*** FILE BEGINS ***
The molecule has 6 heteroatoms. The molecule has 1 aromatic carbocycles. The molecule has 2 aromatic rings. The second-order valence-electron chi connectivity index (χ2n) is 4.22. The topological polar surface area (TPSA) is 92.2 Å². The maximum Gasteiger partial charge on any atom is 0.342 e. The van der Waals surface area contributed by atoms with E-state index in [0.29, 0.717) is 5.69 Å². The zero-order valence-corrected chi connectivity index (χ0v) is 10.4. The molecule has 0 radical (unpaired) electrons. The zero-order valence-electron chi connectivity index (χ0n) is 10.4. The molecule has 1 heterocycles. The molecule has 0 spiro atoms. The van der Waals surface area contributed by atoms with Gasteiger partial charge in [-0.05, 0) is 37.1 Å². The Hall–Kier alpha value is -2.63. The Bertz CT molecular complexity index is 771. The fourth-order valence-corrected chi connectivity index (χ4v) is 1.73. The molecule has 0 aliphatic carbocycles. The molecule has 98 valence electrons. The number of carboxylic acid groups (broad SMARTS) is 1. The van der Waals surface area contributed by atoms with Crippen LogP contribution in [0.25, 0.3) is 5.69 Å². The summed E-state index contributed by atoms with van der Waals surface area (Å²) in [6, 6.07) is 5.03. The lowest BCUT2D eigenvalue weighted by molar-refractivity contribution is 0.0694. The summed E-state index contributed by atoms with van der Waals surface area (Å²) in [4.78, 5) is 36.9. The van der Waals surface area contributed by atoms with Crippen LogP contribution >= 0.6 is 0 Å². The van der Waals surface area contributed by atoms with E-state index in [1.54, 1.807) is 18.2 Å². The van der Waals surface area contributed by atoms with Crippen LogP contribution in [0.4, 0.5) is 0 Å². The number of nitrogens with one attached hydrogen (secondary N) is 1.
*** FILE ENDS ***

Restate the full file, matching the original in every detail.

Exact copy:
The molecule has 6 heteroatoms. The molecule has 1 aromatic carbocycles. The molecule has 2 aromatic rings. The second-order valence-electron chi connectivity index (χ2n) is 4.22. The topological polar surface area (TPSA) is 92.2 Å². The maximum Gasteiger partial charge on any atom is 0.342 e. The van der Waals surface area contributed by atoms with E-state index in [0.29, 0.717) is 5.69 Å². The zero-order valence-corrected chi connectivity index (χ0v) is 10.4. The molecule has 0 radical (unpaired) electrons. The zero-order valence-electron chi connectivity index (χ0n) is 10.4. The molecule has 1 heterocycles. The molecule has 0 spiro atoms. The van der Waals surface area contributed by atoms with Gasteiger partial charge in [-0.05, 0) is 37.1 Å². The Hall–Kier alpha value is -2.63. The Bertz CT molecular complexity index is 771. The fourth-order valence-corrected chi connectivity index (χ4v) is 1.73. The molecule has 0 aliphatic carbocycles. The molecule has 98 valence electrons. The number of carboxylic acid groups (broad SMARTS) is 1. The van der Waals surface area contributed by atoms with Crippen LogP contribution in [0.25, 0.3) is 5.69 Å². The summed E-state index contributed by atoms with van der Waals surface area (Å²) in [6, 6.07) is 5.03. The lowest BCUT2D eigenvalue weighted by molar-refractivity contribution is 0.0694. The summed E-state index contributed by atoms with van der Waals surface area (Å²) in [4.78, 5) is 36.9. The van der Waals surface area contributed by atoms with Crippen LogP contribution >= 0.6 is 0 Å². The van der Waals surface area contributed by atoms with E-state index in [1.54, 1.807) is 18.2 Å². The van der Waals surface area contributed by atoms with Crippen LogP contribution in [0.4, 0.5) is 0 Å². The number of nitrogens with one attached hydrogen (secondary N) is 1.